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Thursday, 21 August 2014 18:12

Why Social Credit is not Socialism

Written by Oliver Heydorn
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One of the chief misapprehensions under which newcomers to the subject often labour is that 'Social Credit' must be some form of socialism because, after all, the phrase encompasses the word ‘social’. So that there may be no confusion, let it be made clear that in spite of the appearance of the word ‘social’ in ‘Social Credit’, Social Credit is not only not socialistic but decidedly anti-socialist.

As I explain in my book Social Credit Economics, the economics of Social Credit rejects the doctrine of class struggle, rejects the collectivization of the means of production, rejects the centrally planned or command economy, rejects the welfare state (with its mechanism of redistributive taxation), and rejects disordered and excessive forms of economic regulation. In what way, then, can Social Credit be classified as socialistic? On the contrary, Social Credit stands for free enterprise (personal initiative, the profit-motive, private property, and free markets) provided that these individualistic elements can be properly co-ordinated so as to effectively serve the common good of all individuals in a society. What Social Credit seeks is: "a society based on the unfettered freedom of the individual to cooperate in a state of affairs in which community of interest and individual interest are merely different aspects of the same thing." [1]

While the concerns that are shared by many socialists are legitimate concerns: poverty, exploitation, gross economic inequalities, environmental degradation, etc., the methods that socialists advocate are, to a greater or lesser extent, ineffective in dealing with these problems. They also tend to engender other problems as the inevitable trade-off: the loss of individual freedom, increased servility, and the centralization of power in overweening government bureaucracies, etc. Social Credit proposes that it is possible, through the type of monetary reform that Douglas had advocated, to deal adequately with the former problems without spawning these other difficulties.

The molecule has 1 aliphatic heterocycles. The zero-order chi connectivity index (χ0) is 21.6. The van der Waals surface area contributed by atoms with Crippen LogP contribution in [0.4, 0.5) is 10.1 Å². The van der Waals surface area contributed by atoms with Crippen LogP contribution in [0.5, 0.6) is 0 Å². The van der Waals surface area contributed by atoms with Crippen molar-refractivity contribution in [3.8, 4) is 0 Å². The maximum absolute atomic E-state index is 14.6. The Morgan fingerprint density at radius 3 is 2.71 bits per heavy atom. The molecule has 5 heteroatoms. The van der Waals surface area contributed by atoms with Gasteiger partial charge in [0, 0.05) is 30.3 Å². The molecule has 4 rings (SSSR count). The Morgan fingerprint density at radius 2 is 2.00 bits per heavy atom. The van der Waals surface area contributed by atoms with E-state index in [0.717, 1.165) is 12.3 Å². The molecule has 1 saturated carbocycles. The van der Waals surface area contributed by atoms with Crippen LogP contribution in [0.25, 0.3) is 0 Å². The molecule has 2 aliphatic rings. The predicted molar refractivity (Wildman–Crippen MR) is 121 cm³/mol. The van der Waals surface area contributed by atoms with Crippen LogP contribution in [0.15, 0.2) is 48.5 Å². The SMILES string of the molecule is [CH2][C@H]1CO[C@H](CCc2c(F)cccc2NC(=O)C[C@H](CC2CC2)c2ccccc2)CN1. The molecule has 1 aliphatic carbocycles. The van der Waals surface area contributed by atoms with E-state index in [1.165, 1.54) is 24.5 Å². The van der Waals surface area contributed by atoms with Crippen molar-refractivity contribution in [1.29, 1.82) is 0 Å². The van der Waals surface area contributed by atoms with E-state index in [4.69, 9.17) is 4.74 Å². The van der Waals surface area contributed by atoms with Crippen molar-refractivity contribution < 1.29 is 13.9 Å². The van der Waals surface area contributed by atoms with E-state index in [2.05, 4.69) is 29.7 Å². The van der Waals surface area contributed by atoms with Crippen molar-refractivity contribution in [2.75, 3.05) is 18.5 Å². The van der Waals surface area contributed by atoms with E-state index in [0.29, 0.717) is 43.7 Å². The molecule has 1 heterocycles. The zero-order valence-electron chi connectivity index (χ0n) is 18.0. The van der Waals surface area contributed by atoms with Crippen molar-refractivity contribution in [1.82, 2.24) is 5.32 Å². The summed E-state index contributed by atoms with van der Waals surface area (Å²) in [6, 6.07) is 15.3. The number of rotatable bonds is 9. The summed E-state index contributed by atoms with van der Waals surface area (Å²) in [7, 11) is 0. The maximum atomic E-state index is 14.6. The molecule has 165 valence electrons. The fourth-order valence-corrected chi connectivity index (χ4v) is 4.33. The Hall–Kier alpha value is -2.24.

[1] C.H. Douglas, Economic Democracy, 5th ed. (Sudbury, England: Bloomfield Books, 1974), 142-143.

Last modified on Saturday, 10 February 2018 17:58

1 comment

  • Comment Link Curmudgeon Thursday, 23 January 2020 12:58 posted by Curmudgeon

    I am a Canadian, and old enough to remember a form of Social Credit in Alberta where it was successful, until the oil companies took over. Unfortunately, it seems Mr. Douglas was stuck on the notion of "socialism" being Marxism. The reality is that many of Marx's contemporaries disagreed with his view. One, Proudhon, referred to Marx as the tapeworm in socialism. Proudhon has been called the father of anarchy.
    As I understand history, socialism came as a reaction to governments dismantling the old craft guild system, while leaving the trade guilds relatively untouched. It allowed finance to take control of the means of production. The basis of socialism was co-operatives, which they saw regaining control of the means of production. The basis of all real wealth is labour, whether that labour is growing and harvesting crops, extracting natural resources, or manufacturing goods from the resources..Douglas was absolutely correct in his analysis of compound interest and the need for financial reform. I find it interesting that while in Canada, he appeared to ignore the successes of certain religious groups, like Hutterites and Mennonites, who were very successful in local economies. Both had "colonies" that were really farming co-ops. The Mennonites also had individual ownership of land and companies, but had as little as possible financial and commercial interactions with "outsiders" forming their own credit unions. Some of those communities continue to thrive for the same core reasons, that as much commerce as possible is done locally to keep money in the community.